Lung wet/dry (W/D) ratio

The W/D ratio was used to assess pulmonary edema. After a 24-h LPS challenge, the right lung of the mice was harvested and immediately weighted, then dried in an incubator at 80°C for 60 h.

Measurement of IL-6, IL-1β and TNF-α

The supernatant from the BALF was collected by centrifugation at 12,000 x g for 10 min at 4°C. For cultured cells, the supernatant was carefully collected by centrifugation 12,000 × g for 10 min at 4°C. The concentrations of IL-6, IL-1β and TNF-α were analyzed by using IL-6 (cat. no. p1330), IL-1β (cat. no. p1305) and TNF-α (cat. no. pt518) ELISA kits, respectively, according to the instructions of the manufacturer (Beyotime Institute of Biotechnology).

Measurement of myeloperoxidase (MPO) activity

Lung tissue homogenate was subjected to MPO assay using a commercial kit (cat. no. ab105136, Abcam) and the absorbance at 460 nm was detected using a microplate reader (Bio-Tek Instruments, Inc.).

Cell culture and transfection

RAW264.7 cells were obtained from Sciencell Research Laboratories and maintained in DMEM supplemented with 10% FBS (Sigma-Aldrich; Merck KGaA), 1% penicillin and streptomycin (Sigma-Aldrich; Merck KGaA) at 37°C and 5% CO2 in an incubator.

After RAW264.7 cells in 6-well plates had grown to ~80% confluence, 20 nM miR-17 mimics, 20 nM miR-17 inhibitor, 2 µg pcDNA-TLR4 or 30 nM si-TLR4 were transfected into the cells at 37°C for 24 h using Lipofectamine® 2000 (Invitrogen; Thermo Fisher Scientific, Inc.). miR-17 inhibitor, miR-17 mimics and the corresponding control vectors were purchased from RiboBio Co., Ltd. The TLR4 overexpressing vector pcDNA-TLR4 and empty vector pcDNA were constructed by Qiagen, Inc. In addition, TLR4 siRNA (si-TLR4) and corresponding negative control siRNA (si-Scramble) were purchased from RiboBio Co., Ltd. The sequences were as follows: miR-17-5p mimic: 5′-CAA AGU GCU UAC AGU GCA GGU AG-3′; mimics NC: 5′-GUC CUG AGA AGG CUA GCA UAG AU-3′; miR-17-5p inhibitor: 5′-CUA CCU GCA CUG UAA GCA CUU UG-3′, inhibitor NC 5′-CUA UGC U AGC CUU CUC AGG ACU U-3′.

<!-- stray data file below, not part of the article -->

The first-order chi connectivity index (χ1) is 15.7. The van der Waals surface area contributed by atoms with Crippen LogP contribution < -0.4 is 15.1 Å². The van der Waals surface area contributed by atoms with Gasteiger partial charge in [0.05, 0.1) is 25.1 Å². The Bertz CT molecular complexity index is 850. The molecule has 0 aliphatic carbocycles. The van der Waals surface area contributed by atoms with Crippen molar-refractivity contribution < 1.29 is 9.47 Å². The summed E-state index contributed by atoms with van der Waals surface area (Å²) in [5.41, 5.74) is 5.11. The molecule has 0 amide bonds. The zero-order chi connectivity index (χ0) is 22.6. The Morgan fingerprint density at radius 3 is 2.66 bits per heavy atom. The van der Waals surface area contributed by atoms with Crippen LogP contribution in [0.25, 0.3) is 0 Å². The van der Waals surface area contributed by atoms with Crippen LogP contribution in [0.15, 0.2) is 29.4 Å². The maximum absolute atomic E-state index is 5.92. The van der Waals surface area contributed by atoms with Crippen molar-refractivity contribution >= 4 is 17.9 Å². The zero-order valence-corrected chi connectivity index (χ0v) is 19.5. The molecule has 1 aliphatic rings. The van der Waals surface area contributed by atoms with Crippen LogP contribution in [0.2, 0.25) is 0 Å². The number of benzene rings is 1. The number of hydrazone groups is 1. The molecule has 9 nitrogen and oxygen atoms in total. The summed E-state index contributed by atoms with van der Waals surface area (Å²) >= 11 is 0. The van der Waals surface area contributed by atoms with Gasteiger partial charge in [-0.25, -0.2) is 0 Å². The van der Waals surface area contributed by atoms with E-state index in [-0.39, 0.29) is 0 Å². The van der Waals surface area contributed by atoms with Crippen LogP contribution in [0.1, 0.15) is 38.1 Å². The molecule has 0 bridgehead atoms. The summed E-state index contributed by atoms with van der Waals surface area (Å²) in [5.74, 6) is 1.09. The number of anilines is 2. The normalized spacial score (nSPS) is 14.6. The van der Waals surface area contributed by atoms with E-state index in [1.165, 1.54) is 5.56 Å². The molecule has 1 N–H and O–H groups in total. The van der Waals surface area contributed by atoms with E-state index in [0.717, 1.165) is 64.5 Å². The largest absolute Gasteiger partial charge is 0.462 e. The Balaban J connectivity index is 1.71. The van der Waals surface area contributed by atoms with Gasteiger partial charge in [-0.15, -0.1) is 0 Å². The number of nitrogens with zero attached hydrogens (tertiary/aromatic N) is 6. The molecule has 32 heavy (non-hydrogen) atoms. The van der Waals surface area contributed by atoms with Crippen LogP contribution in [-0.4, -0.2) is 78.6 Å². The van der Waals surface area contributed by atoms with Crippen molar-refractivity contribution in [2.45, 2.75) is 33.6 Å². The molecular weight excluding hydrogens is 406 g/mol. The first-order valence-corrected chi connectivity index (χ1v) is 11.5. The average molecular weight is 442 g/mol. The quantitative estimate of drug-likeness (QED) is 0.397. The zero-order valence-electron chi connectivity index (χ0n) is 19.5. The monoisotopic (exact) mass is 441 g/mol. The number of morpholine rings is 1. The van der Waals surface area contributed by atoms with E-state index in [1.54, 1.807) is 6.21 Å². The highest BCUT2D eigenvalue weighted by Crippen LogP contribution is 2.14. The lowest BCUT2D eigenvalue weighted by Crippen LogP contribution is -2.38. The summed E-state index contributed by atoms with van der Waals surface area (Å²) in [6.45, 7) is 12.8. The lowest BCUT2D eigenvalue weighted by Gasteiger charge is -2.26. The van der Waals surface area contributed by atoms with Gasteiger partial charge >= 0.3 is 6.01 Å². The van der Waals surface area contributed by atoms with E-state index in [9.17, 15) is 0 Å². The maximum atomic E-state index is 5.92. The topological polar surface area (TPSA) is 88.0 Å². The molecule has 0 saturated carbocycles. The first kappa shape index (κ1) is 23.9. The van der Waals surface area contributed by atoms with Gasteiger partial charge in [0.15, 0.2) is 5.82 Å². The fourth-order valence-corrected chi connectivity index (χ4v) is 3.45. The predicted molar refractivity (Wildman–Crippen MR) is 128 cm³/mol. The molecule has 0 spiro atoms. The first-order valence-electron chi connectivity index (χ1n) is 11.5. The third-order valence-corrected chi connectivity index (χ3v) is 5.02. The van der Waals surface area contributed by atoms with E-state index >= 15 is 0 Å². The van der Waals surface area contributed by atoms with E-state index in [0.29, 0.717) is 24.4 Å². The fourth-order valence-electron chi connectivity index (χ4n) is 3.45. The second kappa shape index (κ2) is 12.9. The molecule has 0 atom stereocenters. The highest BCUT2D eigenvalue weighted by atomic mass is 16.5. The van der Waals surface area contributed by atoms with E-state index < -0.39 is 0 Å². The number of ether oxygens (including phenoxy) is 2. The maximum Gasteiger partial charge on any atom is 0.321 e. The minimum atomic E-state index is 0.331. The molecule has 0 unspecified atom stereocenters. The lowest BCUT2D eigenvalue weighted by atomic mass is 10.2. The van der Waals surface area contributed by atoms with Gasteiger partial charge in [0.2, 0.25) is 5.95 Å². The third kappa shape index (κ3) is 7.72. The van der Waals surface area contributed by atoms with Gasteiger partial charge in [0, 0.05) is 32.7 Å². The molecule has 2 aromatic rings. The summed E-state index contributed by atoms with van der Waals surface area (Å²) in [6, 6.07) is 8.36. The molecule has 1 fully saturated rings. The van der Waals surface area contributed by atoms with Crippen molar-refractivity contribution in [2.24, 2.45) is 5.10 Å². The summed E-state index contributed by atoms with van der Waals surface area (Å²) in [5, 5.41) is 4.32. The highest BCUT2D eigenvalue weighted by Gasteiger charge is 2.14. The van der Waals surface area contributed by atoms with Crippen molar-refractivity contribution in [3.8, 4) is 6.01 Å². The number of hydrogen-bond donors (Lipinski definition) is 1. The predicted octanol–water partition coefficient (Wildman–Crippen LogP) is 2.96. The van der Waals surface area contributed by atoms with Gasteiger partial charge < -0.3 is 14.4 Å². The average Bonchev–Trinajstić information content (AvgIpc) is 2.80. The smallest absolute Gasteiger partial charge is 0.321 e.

Cell proliferation

The effect of LPS (2 µg/ml) on RAW264.7 cells was measured by using the MTT assay. At the end of the transfection, 20 µl MTT solution (Sigma-Aldrich; Merck KGaA) was added into each well (2x105/well), and RAW264.7 cells were cultured for another 2 h. Then, the absorbance at 450 nm was detected by a microplate reader (Bio-Tek Instruments, Inc.).

Luciferase assay

miRNA target prediction tools, including PicTar version 2007 (https://pictar.mdc-berlin.de/) and TargetScan Release 7.0 (http://targetscan.org/) were used to search for the putative targets of miR-17. The dual luciferase reporter assay was performed as described previously (25). RAW264.7 cells were treated with miR-17 mimics, miR-17 inhibitor the luciferase reporter plasmids (wt-TLR4-UTR-pGL3 or mt-TLR4-UTR-pGL3), and pRL-TK-Renilla control plasmid (Promega Corporation) using Lipofectamine 2000 (Invitrogen; Thermo Fisher Scientific, Inc.). At 48 h post-transfection, lucif-erase activity was detected using the Dual Luciferase Reporter kit (Beyotime Institute of Biotechnology).

Western blot analysis